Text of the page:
On-Farm Study Answers Questions on Deep Tillage

Paul Kassel, Crops Field Specialist, Northwest


The in-line ripper was promoted as a new tillage tool for area farmers in the fall of 2002 and 2003. Yield claims were made showing a benefit of deep tillage (16 to 20 inches) with an in-line ripper.  Some farmers used the in-line ripper on a large number of acres to reduce compaction problems and/or increase rooting depth of corn and soybean crops.  However, other farmers raised the question of the economic benefit of this tillage tool to corn and soybean production. 

Studies were started in the fall of 2003 to study the effect of in-line ripping on farmers farms and research farms.  Twelve comparisons were set up in Palo Alto and Sac counties with four different cooperators.  The farmer comparisons were side by side comparisons.   A replicated study was set up at the Northwest Iowa Research Farm at Sutherland and at the Clay County Growers plot near Spencer.
Results from the farmer comparisons in 2004 on corn yields showed a range of results from a negative 6.4 bu/a to a positive 24.4 bu/a response.  The average corn yield increase was 4.0 bu/a.  The results from the replicated trial at the Clay County Growers plot showed a 7.5 bu/a response when compared to shallow tillage.  Soybean yields were evaluated in 2005.  The soybean yield increase was 0.5 bu/a averaged across all the plots.  A cost and benefit analysis of deep tillage showed a profit of $4.50 per acre if labor and depreciation costs were not included.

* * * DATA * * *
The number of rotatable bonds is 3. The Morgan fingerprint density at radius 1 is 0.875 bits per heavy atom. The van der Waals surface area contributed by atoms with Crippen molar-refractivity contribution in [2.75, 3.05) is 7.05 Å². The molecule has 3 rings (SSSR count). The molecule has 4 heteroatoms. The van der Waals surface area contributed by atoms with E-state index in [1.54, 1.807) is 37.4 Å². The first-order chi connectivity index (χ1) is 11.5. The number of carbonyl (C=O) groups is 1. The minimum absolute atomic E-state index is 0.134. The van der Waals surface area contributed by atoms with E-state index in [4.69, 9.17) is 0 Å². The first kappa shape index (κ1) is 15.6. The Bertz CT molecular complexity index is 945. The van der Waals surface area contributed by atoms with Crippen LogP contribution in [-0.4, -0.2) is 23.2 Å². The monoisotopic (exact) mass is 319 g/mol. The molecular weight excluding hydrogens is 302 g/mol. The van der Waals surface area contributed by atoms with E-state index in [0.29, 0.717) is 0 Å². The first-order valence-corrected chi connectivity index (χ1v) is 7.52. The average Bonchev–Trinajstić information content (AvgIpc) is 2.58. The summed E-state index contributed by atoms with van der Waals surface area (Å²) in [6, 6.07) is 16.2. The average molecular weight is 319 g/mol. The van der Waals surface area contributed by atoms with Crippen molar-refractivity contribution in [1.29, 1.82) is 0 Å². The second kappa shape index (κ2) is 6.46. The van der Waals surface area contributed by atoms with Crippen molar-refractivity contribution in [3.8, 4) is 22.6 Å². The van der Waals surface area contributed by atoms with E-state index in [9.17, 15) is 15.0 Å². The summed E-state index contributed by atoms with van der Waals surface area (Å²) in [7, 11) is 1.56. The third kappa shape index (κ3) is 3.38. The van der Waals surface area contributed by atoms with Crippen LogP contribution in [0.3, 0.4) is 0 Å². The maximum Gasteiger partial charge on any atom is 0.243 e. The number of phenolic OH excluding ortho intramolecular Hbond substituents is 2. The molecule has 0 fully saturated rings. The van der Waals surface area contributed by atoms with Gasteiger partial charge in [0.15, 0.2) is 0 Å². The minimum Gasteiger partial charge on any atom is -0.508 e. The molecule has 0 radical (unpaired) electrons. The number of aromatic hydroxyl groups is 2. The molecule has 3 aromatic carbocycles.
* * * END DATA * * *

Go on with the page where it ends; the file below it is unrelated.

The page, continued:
One cooperator had done deep tillage on his fields in 2003 and 2004, but discontinued the operation in 2005 due to the cost/benefit analysis.  The other cooperators reduced the number of acres where they used this practice to areas in their fields with compactions problems.
The information from this study was presented to the 2005 Integrated Crop Management (ICM) conference.  About 600 persons attended the two sessions. 
Attendees at the ICM conference were asked to please list one or two things you learned at this program and how those items will benefit you and/or your clients?  There were 232 responses to this question.  Seventeen commented on things they learned at the deep tillage presentation.  Comments included, I learned about the cost effectiveness of ripping, deep ripping for yield increase is questionable, and results of deep tillage study help answer clients questions to rip or not.  Other comments were more specific and included, deep zone tillage works best for higher clay content soils, so look at soil map before zone tillage, and deep tillage may benefit plantings bean early something to consider.

January 6, 2006
142 - Integrated Pest and Crop Management

Page last updated: July 9, 2006
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